Summer is no vacation for a K-12 school’s IT team. In fact, at most schools, the summer months offer the best opportunity to take care of important maintenance tasks that can get laid aside during the school year.
Here are six summer maintenance projects for your team to knock out before the first day of school rolls around:
1. Evaluate Your Current Technology
During the academic year, you’re probably getting hammered with break-fix tickets and help-desk requests, so summer offers the perfect time to take a long, hard look at your current technology. What’s working well? What software needs an upgrade? Which hardware needs to find a new home?
Find out about your existing technology ecosystem. What pieces are important? Who owns the technology?
Identify the key problems. Maybe these are technology use issues, or maybe they’re people issues. Does the team really understand how to use the technology? Are they using it the right way? Are teachers or other staff members having to create workarounds you didn’t know about?
Make sure you know what’s going on and what technology problems your team might be facing before another year bears down on you.
2. Conduct Preventive Maintenance
Summer is the perfect time to replace fraying wires, faulty components, and used consumables. You can also spend time inspecting and cleaning equipment.
If you’ve taken time to evaluate your systems, the summer is perfect for updating or upgrading hardware and software, including installing new versions of current operating systems. You should also monitor the functionality and condition of equipment and networks. That means testing web site links and accesses and installing or removing applications and equipment.
You’ll also want to add or delete users from your system and modify certain users’ properties or rights. And now that the hallways are quiet, you’ve got the perfect chance to back up all those files that users have stored on your school’s network during the academic year.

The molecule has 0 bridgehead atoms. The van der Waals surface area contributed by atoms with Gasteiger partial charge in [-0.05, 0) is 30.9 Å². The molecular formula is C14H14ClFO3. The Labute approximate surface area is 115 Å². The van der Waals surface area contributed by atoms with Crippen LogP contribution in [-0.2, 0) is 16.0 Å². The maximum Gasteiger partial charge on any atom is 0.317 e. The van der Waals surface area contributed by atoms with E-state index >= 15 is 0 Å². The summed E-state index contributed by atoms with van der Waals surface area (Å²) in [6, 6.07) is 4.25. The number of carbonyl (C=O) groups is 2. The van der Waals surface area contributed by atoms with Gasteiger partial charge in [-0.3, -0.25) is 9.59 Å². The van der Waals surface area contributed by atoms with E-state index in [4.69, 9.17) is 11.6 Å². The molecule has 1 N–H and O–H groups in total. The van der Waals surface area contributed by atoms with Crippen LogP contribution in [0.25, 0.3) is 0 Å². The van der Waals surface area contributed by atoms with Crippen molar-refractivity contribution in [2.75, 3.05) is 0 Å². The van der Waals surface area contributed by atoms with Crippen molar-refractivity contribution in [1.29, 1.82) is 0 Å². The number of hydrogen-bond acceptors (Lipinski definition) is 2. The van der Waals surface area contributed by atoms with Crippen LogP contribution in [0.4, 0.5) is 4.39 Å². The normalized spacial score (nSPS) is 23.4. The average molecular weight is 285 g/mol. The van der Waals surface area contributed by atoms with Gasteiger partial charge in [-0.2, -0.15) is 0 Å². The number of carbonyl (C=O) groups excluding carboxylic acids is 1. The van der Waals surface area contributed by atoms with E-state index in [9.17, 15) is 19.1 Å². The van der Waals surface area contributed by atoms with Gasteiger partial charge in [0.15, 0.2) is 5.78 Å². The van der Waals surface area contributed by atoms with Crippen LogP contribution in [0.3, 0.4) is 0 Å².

3. Implement Your Most Disruptive Projects
Have you been planning to install updated wireless equipment? Conduct a giant E-Rate cabling project? Overhaul your entire school’s technology infrastructure?
Summer is the time to knock out these projects so teachers and learners don’t have to step around cables, sawdust, and workers. Even though some big projects may just take a day or two to complete, they disrupt classroom learning. Getting them out of the way during summer break can minimize that disruption.
If you think it’s okay to undertake your project during the year, go ahead and schedule it with your outsourced provider. Perhaps you can get a big project taken care of during a teacher workday, a school holiday, or even over a weekend.
Speaking of outsourced providers, take advantage of the summer break to review your service agreements, update your contracts, and find out about any new services your managed service provider may offer.
4. Update Your School’s Cybersecurity Protection.
The year 2020 broke records for a lot of things including the number of cybersecurity attacks on educational institutions. Ransomware attacks against schools doubled between 2019 and 2020.
In February of 2021, cyberhackers breached security at Simon Fraser University in British Columbia, Canada, compromising 250,000 people’s personal information.